Results of this activity and of the comparative analysis are reported in Deliverable D. 5.14 - Report on Case Studies at System Level.

Task 5.3 – Set up and implementation of case study at regulatory level started at the beginning of February 2015 and it consisted in a workshop held at the end of June 2015 at EASA premises in Cologne, with the following objectives:

• To present an overview of the PROSPERO concept and its realisation in a set of case studies;
• To discuss ways in which the PROSPERO approach addresses current regulatory activities in Europe concerning, for example, performance, safety, risk, reporting and organisational requirements;
• To discuss potential benefits for regulation and for national and European authorities that could arise from implementing the PROSPERO approach in aviation organisations;
• To address future developments in areas like software systems, safety services and research priorities.

From the fruitful and intense discussion, many contacts point between the two approaches have been remarked, showing how PROSPERO is the most advanced means of compliance with an emerging proactive, performance-based and systemic regulatory framework, in which the implementation of a Safety Management System in single organisations adds value to the safety of the overall system.
Report of the event, description of both EASA and PROSPERO modi operandi and comparative analysis are reported in Deliverable D. 5.17 - Report on Case-Study at Regulatory Level.

1.6 WP6 Validation
The validation activities in PROSPERO were based on the European Operational Concept Validation Methodology (E-OCVM). The validation approach was iterative, and was linked to the different technical work packages. The validation activities in PROSPERO were designed to provide feedback to the technical project activities, and to aggregate and to provide evidence about the fitness for purpose of the PROSPERO approach.
The validation work started in November 2012 (M1). During the period November 2012 – April 2013 (M1 – M6) the high-level validation strategy and validation plan for PROSPERO were developed. These are set out in deliverable 6-3 (submitted in April 2013). The deliverable describes the overall validation approach and validation objectives, the validation exercises undertaken thus far, and the plan for future validation activities during M7-M24. Interim findings from the validation were described in deliverable 6-15 (submitted in March 2014), and the final validation results were reported in deliverable 6-18 (submitted in December 2015).
PROSPERO started at phase V0 of the operational life cycle model (ATM needs) and was expected to progress through V1 (scope) to V2 (feasibility). The mapping between project activities, operational concept maturity levels, and the stakeholders who are involved is shown in Table xxx.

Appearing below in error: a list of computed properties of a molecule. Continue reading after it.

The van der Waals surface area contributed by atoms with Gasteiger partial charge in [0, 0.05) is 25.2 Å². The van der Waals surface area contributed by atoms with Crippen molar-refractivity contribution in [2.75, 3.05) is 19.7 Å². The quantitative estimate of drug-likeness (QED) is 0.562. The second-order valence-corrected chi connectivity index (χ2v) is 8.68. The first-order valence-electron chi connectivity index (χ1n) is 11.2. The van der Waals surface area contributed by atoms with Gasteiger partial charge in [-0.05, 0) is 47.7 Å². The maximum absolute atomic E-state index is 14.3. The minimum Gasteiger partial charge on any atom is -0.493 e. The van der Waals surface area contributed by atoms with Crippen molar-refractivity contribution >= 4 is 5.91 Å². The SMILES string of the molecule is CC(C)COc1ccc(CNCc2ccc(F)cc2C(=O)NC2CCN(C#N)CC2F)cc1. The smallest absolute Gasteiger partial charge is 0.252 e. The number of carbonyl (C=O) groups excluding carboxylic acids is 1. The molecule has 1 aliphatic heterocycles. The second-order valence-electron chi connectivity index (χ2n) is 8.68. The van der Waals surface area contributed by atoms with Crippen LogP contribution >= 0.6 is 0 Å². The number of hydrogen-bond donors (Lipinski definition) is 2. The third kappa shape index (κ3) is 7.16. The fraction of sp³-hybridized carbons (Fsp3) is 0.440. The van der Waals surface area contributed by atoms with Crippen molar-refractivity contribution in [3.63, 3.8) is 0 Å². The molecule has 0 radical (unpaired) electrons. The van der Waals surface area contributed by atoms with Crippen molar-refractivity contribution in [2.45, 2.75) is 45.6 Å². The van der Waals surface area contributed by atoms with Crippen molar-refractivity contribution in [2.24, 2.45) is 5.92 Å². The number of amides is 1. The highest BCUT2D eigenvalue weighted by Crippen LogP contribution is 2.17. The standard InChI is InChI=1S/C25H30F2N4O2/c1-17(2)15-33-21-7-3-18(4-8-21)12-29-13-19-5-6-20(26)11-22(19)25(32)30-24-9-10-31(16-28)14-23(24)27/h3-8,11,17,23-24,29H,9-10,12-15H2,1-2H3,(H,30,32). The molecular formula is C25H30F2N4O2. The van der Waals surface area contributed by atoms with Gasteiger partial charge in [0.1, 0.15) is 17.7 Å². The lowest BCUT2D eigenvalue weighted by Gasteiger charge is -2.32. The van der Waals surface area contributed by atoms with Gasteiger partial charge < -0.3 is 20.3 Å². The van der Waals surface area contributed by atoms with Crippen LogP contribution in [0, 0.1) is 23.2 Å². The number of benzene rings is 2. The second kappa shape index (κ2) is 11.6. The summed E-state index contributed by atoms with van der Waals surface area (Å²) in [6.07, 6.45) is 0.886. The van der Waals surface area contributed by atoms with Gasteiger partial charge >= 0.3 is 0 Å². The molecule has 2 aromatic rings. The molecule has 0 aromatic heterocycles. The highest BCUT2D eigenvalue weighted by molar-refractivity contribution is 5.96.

WP Maturity Level Stakeholders
WP2 – Definition of requirements V0 ATM needs
Research community, technology providers, ANSP, airlines, airports, regulatory bodies
WP3 – Design and prepare V0 ATM needs
V1 Scope
Research community, technology providers, ANSP, airlines, airports, regulatory bodies
WP4 – Develop and integrate V2 Feasibility Technology providers, ANSP, airlines, airports, regulatory bodies
WP5 – Case study finalisations V1 Scope
V2 Feasibility Technology providers, ANSP, airlines, airports, regulatory bodies
Table 2 Project activities, maturity levels, and stakeholders
Validation of the PROSPERO operational concept utilised a qualitative and realist approach. Validation at levels V0 and V1 was based predominantly on feedback from stakeholders elicited through focus groups and workshops, and semi-structured interviews. Validation at level V2 was based on a realist approach. A realist approach aims not only to establish whether an intervention has led to improvements in outcomes in real-world settings – but also how these changes have come about, i.e. a description of the mechanisms that brought about change, and of the context within which the change took place.
Validation activities have been carried out as follows:
V0 – ATM Needs Exposition of research methods to provide confidence in the research results, and participant validation in stakeholder workshops. ATM needs have been documented in Deliverable D2-2.
V1 - Scope Stakeholder workshops, semi-structured interviews with stakeholders. The PROSPERO operational concept has been specified in Deliverable D3-6, and then in revised form in Deliverable D3-8.
V2 - Feasibility Realist evaluation of case studies. Case studies have been described in Deliverable D5-10 and Deliverable D5-17.
Key findings from the validation are:
V0 – ATM Needs A robust approach utilising three key research instruments was followed in order to identify ATM needs: (a) identification of research gaps through literature reviews, (b) elicitation of stakeholder needs through structured interviews, and (c) refinement and validation of stakeholder needs in workshops.